This week, contractors began on some work at Southview that the county has required us to do. Two sides of our property are bordered by a stormwater drainage system that we are required to maintain. It’s not something anyone really notices when they drive by or onto our lot, but it’s very important to ensure that stormwater flows the proper direction and into the proper places.
Every year, the county inspects 20% of the stormwater system on properties throughout the county, so every five years, we get a report from them with a list of what we need to do to maintain our piece of the system. Last November, we got the report, and it was the most substantial list of needed work on this system that the church has seen in it’s history. It’s about a $35K project right now, and not something we were expecting.
There is a pipe that runs under the driveway to the church – you can see it in the picture to the left. This pipe was put in when the church was built in 1982/1983. Over time, the pipe has degraded. It’s normal wear and tear, and in this case, the bottom third of the pipe is gone – rusted away.
No one has really paid attention to this pipe. It’s under the driveway, and it opens out into the drainage swale – not a place anyone really hangs out! But when it stops working, what happens?
That’s right – nothing good.
Check out the next picture – this is what happened in a recent storm.
“Lake Southview” is the result of this pipe not doing it’s job.
How important is a pipe that runs under a driveway? How important is something that almost no one ever sees or pays attention to?
And so it is with leadership.
The “invisible” parts of leadership are those parts that are not done on the stage or in the meeting. It’s the foundational work, the internal work that is done in you before you step foot on the platform, write the first word, or speak the first sentence. And, just like this pipe under the driveway, it is critical.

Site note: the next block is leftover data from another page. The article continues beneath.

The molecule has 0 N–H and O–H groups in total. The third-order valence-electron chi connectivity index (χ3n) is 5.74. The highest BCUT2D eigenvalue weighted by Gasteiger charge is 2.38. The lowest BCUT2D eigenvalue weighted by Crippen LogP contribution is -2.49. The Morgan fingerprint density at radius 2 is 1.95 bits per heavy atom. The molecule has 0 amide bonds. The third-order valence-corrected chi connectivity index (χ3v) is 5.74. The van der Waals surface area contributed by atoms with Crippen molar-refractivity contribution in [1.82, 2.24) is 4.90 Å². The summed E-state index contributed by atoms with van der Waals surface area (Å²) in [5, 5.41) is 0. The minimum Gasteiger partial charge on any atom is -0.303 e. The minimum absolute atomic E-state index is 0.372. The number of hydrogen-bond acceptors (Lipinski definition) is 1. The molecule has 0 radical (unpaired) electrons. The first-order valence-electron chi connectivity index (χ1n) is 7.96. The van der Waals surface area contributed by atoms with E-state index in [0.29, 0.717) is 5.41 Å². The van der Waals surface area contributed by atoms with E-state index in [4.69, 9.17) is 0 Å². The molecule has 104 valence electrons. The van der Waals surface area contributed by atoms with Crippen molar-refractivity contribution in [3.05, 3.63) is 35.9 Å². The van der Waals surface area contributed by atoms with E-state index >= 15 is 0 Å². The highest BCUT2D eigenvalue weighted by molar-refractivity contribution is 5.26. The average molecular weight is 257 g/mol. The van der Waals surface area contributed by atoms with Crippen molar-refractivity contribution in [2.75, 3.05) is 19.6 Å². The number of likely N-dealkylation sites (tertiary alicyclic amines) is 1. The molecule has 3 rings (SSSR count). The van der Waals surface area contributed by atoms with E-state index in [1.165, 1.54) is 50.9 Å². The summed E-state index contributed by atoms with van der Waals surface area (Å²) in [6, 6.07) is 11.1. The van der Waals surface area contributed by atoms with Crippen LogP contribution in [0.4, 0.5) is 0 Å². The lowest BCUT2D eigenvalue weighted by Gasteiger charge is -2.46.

It’s easy for leaders to focus the vast majority (or even all) of our time on the deliverables – those things that people see, read, or hear. But if we do so at the cost of neglecting the “invisible” parts – self-evaluation, intentional leadership development, being mentored by those farther down the road than we are, reading inside and outside our field, and so on – then over time we will find that we have less and less to bring to the platform, to the page, or to the meeting. By neglecting the “invisible” work, we drastically and negatively impact the work that is seen and shared.
It takes time. It’s not going to just happen. I’ve never seen anyone wake up one day and magically find that they had grown as a leader accidentally – it takes intentional effort and focus. But it’s never wasted effort and focus.
Every year, I put together an intentional plan for my personal leadership development. Have you done that for 2016? It’s not just going to happen – you have to be intentional.
I spend time weekly reading books inside and outside my field, learning from others. I spend time weekly listening to podcasts or workshop recordings from other leaders (again, inside and outside my field). And a few times a year, I go to conferences to learn in person from other leaders. I believe you can learn from anyone, and that principles can cross fields and disciplines. We just have to apply the proper filters and contextualize what we learn.
I share what I do with you not to say “look at me” – I’ve got a long way to go as a leader! But my hope is that by sharing some specifics from my life, it will encourage you to take a step and make one or more of these a staple in your own life and leadership. It won’t just be you that benefits – your team and those you lead will thank you for this!
Take a lesson from the pipe under the driveway. Be intentional, and make sure you’re spending regular time every week on the “invisible” parts of your leadership.
What is your plan this week to spend some time on the “invisible” parts of your leadership?